We need to talk about Mandy Patinkin.
“The Clearing” was Patinkin’s (and Saul’s) episode. And it wasn’t a big, exploding fireworks kind of episode, rather it focussed on the tedium of extracting one tiny piece of information from jailed terrorist, Aileen Morgan (Marin Ireland). In Season One, Aileen’s partner Raqim Faisel was connected by an email address to one of Brody’s Afghan captors—Afsal Hamid (who killed himself with a piece of razor while in CIA custody). Looking back, that was one of the few times we wondered about the possibility of Saul being a mole, when he had difficulty with the first polygraph he was given. During a raid on their hotel room, Faisel was killed and Aileen jailed, placed into solitary confinement twenty-three hours daily. When Saul visits Aileen to see if she can identify Roya’s new contact (head of the strike team at Gettysburg), the prisoner wants nothing more than a place in the sun. Frustrated by Aileen’s inability to trust him and hampered by the “sadistic,” “bastard” prison warden, Saul does what he has to, but he also spends time trying to make Aileen feel like a cared about human being, bringing her bread, cheese and wine and engaging her in conversation. Do his tears fall because of the feelings she stirs up about Saul’s broken marriage, or because Aileen so easily duped him? Patinkin brings strength and vulnerability to every onscreen moment; his disgust at the warden’s comment about Saul’s “Heaven may care grooming…” evident in Patinkin’s physicality, without the SNL-mockable emoting Danes and Lewis provide. Patinkin is a beautiful and subtle giant among his powerhouse peers and this episode let him shine.
Aileen’s physical captivity is juxtaposed with Brody’s confinement. He’s consistently being kept in line by the CIA or Roya, and trapped in his own network of lies to his family, himself and others—he has little control over his own actions, held back by a forced commitment to Walden (as both a running mate and possible target) and peoples’ misconceptions of who he is. While we may not know where Brody’s true loyalties lie, we’re able to see the man’s disappointment in himself. Aileen lamented to Saul over the person she had become, and Brody, forced to see himself through the eyes of a fellow “hero,” feels disillusioned over “…the man I could have been.” While Aileen basked—and died—in the sun’s bathing light, Brody tried to wash away his self-loathing with a solitary nighttime swim. He emerged with good intentions, thinking he could at least have moral parental control. Carrie quickly stepped in and showed him otherwise. While Brody’s thoughts and actions often seem ambiguous, here we clearly saw his desire and intentions to do the right thing, though he was unable.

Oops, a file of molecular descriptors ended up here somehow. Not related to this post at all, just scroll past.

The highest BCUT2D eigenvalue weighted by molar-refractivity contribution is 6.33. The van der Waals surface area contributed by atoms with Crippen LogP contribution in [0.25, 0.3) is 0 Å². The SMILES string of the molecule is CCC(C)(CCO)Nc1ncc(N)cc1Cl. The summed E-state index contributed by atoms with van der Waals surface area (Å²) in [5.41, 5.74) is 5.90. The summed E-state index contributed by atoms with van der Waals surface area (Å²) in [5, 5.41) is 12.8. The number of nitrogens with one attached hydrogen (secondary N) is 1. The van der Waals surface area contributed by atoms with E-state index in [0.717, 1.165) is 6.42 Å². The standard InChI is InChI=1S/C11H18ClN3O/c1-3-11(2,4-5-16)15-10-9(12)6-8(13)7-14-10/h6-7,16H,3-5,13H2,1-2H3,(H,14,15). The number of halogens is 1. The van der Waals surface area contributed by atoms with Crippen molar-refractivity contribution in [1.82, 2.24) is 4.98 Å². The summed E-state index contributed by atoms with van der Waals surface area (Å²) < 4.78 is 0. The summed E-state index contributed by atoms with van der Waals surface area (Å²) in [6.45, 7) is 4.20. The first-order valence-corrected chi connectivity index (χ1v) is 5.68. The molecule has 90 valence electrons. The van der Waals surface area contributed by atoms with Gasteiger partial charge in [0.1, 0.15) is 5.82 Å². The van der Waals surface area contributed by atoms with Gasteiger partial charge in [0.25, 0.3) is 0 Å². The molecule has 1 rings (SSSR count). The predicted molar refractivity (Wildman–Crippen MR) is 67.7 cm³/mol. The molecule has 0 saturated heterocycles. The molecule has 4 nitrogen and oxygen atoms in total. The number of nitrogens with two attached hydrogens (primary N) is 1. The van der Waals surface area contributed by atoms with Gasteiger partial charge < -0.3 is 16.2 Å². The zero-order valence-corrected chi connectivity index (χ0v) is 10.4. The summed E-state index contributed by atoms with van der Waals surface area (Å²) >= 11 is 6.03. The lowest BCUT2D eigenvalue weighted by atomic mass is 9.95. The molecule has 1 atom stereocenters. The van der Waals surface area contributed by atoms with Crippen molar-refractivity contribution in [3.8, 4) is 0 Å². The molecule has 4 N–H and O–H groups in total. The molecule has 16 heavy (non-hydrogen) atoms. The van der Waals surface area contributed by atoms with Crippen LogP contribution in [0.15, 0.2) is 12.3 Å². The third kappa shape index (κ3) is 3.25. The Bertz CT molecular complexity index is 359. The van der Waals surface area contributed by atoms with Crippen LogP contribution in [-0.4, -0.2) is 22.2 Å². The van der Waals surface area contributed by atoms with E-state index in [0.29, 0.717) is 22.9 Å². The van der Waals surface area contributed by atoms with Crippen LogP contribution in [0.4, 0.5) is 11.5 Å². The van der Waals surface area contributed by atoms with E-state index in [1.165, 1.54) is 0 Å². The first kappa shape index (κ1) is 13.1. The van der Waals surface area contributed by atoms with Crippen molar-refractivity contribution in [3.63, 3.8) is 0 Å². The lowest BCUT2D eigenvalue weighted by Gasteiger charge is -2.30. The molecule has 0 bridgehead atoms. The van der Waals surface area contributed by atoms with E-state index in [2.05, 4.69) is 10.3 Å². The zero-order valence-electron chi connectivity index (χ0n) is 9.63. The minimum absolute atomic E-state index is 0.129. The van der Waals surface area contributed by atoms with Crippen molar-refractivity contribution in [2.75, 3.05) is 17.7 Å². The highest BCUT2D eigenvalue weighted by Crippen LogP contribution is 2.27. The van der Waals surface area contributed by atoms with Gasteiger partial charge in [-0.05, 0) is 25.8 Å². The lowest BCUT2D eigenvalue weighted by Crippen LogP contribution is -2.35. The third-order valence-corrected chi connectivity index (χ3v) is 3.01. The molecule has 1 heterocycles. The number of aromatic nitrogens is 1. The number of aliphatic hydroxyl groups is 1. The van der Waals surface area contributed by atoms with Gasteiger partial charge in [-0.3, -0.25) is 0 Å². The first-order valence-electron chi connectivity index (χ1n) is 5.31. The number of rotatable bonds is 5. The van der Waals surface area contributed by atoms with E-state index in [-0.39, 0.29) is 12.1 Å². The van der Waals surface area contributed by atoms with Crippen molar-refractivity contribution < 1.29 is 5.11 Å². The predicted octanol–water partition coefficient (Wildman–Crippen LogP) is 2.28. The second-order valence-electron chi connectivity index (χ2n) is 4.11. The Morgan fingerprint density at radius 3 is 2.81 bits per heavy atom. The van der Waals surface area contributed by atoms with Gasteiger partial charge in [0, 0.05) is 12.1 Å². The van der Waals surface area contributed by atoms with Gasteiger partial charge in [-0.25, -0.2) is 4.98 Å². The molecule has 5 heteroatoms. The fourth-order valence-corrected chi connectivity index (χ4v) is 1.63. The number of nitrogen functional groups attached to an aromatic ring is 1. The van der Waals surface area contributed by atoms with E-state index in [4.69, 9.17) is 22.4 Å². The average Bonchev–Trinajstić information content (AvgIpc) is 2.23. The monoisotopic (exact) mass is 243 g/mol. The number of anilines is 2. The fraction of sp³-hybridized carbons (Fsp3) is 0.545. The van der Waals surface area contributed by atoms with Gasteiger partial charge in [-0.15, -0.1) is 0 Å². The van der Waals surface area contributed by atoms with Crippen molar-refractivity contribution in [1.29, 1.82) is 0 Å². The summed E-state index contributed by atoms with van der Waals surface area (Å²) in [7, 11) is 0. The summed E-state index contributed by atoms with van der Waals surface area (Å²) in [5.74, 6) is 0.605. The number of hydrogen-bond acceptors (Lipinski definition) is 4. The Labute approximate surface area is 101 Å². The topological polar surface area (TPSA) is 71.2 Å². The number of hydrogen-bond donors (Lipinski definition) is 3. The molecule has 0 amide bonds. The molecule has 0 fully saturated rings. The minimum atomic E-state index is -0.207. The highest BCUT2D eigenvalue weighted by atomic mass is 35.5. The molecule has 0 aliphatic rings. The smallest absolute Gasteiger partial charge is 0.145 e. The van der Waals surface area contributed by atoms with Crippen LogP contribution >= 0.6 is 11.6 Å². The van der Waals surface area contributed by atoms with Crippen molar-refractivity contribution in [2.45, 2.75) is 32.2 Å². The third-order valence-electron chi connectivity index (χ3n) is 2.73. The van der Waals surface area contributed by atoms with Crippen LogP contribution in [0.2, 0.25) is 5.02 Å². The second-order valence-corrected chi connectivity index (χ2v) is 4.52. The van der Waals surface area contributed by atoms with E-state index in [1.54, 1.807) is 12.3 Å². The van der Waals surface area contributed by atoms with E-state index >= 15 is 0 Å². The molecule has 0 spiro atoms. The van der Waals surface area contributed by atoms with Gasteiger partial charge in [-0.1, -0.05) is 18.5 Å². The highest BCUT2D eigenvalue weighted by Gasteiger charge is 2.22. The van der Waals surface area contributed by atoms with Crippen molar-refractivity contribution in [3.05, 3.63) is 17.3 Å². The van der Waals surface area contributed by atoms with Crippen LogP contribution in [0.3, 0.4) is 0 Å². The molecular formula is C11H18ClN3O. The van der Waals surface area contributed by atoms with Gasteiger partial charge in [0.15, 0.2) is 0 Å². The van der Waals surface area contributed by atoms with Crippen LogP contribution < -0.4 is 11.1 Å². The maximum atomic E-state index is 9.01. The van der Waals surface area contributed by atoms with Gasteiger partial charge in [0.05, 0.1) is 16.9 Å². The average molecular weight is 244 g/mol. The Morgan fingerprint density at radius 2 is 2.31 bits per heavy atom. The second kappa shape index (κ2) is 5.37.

Carrie exerted control over both Brody and Mike (did she reveal too much when she spoke to Mike?), yet she was still herself a part of this group of people who are not in charge of their own lives. Jessica wanted reassurance from Brody that their family ethics wouldn’t be determined by their political involvement; Finn knew he and Dana would have no say over their own actions and as Carrie warned Mike, she reminded herself; “It’s hard wanting something or someone you just can’t have.” In “The Clearing,” no one can have (or be) what they really want.
Notes: Though his recovery was crazy-quick, it’s a relief to see Quinn right back in action. Rupert Friend is such a great cast addition.
I hope the Carrie/Brody make-out scene was meant to be as awkward as it came off.
Roya is clearly suspicious about Brody now. Will she purposely misdirect him?